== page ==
The Everquest TLP servers have been amazing. I finally stepped away after getting multiple toons into the 30s as there is a promise of a bot-free TLP coming around Christmas time. One character logged in at a time would really take away the distractions of having every named camp perma-camped by AFK mages. It is a big problem. Also, the single person running full raid teams. I am looking forward to really playing it again once they launch that server as interdependence and team play was key in the core experience. The best part about EQ TLP is that they did modernize grouping and looting, while retaining a lot of the magic. I just do not want to invest more time in characters that I will be leaving behind, and preserve much more of the core experience when I go back. They haven’t announced whether or not you can transfer there (guessing no) but if that announcement comes that you can I may continue a bit. Either way, strange to believe that my time in Everquest actually isn’t over after all these years – and in many ways it is the only place providing a satisfying MMO experience.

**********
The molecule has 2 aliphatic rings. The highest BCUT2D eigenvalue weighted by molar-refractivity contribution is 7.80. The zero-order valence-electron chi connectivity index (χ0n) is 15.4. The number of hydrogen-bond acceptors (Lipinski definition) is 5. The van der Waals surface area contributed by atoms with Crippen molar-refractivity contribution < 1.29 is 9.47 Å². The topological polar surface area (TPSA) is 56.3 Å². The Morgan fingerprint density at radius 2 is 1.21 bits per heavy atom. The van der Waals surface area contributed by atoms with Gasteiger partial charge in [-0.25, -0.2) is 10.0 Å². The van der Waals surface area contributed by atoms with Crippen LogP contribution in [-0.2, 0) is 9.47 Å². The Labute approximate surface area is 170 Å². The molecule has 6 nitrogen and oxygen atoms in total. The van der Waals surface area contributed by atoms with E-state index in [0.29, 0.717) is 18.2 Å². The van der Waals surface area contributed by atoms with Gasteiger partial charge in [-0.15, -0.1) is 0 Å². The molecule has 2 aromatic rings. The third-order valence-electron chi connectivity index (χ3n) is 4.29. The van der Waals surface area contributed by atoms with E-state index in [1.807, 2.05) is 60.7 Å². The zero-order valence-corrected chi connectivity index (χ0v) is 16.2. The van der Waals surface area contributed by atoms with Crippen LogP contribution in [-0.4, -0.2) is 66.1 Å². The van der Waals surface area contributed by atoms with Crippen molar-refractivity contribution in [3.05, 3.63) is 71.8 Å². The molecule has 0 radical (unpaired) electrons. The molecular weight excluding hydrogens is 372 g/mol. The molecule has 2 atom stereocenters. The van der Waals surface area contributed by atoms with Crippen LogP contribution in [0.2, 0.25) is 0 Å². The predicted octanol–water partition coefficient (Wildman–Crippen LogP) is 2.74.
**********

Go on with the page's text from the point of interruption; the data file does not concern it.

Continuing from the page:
True to my word, I am playing WildStar again! I said I would go back when it went F2P and I am there. I am really enjoying the story line and even the 5 man adventures. I do plan to take one Exile and one Dominion to cap to experience the story. It is a fun, furiously-paced game and in many ways is EQ-opposite but a nice spacey distraction when I have 30 minutes to play. They have fixed a lot of what made that game less fun and it’s worth playing now that you can do it at your own pace. I will be giving them some money soon, as I do like supporting games that provide me with fair entertainment for my time.
I also downloaded Project Reality 1.3, which is now a standalone product. I am hungry for a FPS experience and this one was the best one out there, so I am going back. The download just finished last night (all 6+ gigs) and really looking forward to carving out some time to play. It is another one of those games that really need you to dedicate distraction free and focused gaming to get the most out of (and give the most in). Project Reality has provided the best platform for memorable FPS gaming and it’s gritty realistic and rewarding of patient game play (and team play) is completely different from the other options out there.